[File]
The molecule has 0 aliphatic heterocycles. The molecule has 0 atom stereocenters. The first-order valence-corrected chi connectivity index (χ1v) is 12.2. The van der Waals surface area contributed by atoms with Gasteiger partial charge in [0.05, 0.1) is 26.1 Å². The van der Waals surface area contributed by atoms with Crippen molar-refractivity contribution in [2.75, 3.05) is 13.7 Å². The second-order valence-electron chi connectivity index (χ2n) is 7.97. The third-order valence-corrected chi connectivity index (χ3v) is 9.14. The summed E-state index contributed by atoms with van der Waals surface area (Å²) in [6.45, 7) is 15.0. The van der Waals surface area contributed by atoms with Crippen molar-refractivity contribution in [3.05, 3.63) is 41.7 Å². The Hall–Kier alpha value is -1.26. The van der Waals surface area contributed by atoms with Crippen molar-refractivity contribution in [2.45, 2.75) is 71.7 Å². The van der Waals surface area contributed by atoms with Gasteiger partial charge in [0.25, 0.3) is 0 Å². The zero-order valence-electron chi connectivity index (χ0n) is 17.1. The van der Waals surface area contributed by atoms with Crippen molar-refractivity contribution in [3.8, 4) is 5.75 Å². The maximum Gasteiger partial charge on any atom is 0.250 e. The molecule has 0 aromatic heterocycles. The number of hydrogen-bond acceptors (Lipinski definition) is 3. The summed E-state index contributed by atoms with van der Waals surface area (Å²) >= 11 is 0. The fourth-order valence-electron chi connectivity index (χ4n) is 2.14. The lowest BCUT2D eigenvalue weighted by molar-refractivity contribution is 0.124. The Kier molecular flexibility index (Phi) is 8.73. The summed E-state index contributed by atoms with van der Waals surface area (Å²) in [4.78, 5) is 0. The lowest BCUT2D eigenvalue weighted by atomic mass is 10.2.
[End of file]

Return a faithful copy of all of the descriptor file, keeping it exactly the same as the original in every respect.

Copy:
The molecule has 0 aliphatic heterocycles. The molecule has 0 atom stereocenters. The first-order valence-corrected chi connectivity index (χ1v) is 12.2. The van der Waals surface area contributed by atoms with Gasteiger partial charge in [0.05, 0.1) is 26.1 Å². The van der Waals surface area contributed by atoms with Crippen molar-refractivity contribution in [2.75, 3.05) is 13.7 Å². The second-order valence-electron chi connectivity index (χ2n) is 7.97. The third-order valence-corrected chi connectivity index (χ3v) is 9.14. The summed E-state index contributed by atoms with van der Waals surface area (Å²) in [6.45, 7) is 15.0. The van der Waals surface area contributed by atoms with Crippen molar-refractivity contribution in [3.05, 3.63) is 41.7 Å². The Hall–Kier alpha value is -1.26. The van der Waals surface area contributed by atoms with Crippen molar-refractivity contribution in [2.45, 2.75) is 71.7 Å². The van der Waals surface area contributed by atoms with Gasteiger partial charge in [0.25, 0.3) is 0 Å². The zero-order valence-electron chi connectivity index (χ0n) is 17.1. The van der Waals surface area contributed by atoms with Crippen molar-refractivity contribution in [3.8, 4) is 5.75 Å². The maximum Gasteiger partial charge on any atom is 0.250 e. The molecule has 0 aromatic heterocycles. The number of hydrogen-bond acceptors (Lipinski definition) is 3. The summed E-state index contributed by atoms with van der Waals surface area (Å²) >= 11 is 0. The fourth-order valence-electron chi connectivity index (χ4n) is 2.14. The lowest BCUT2D eigenvalue weighted by molar-refractivity contribution is 0.124. The Kier molecular flexibility index (Phi) is 8.73. The summed E-state index contributed by atoms with van der Waals surface area (Å²) in [4.78, 5) is 0. The lowest BCUT2D eigenvalue weighted by atomic mass is 10.2.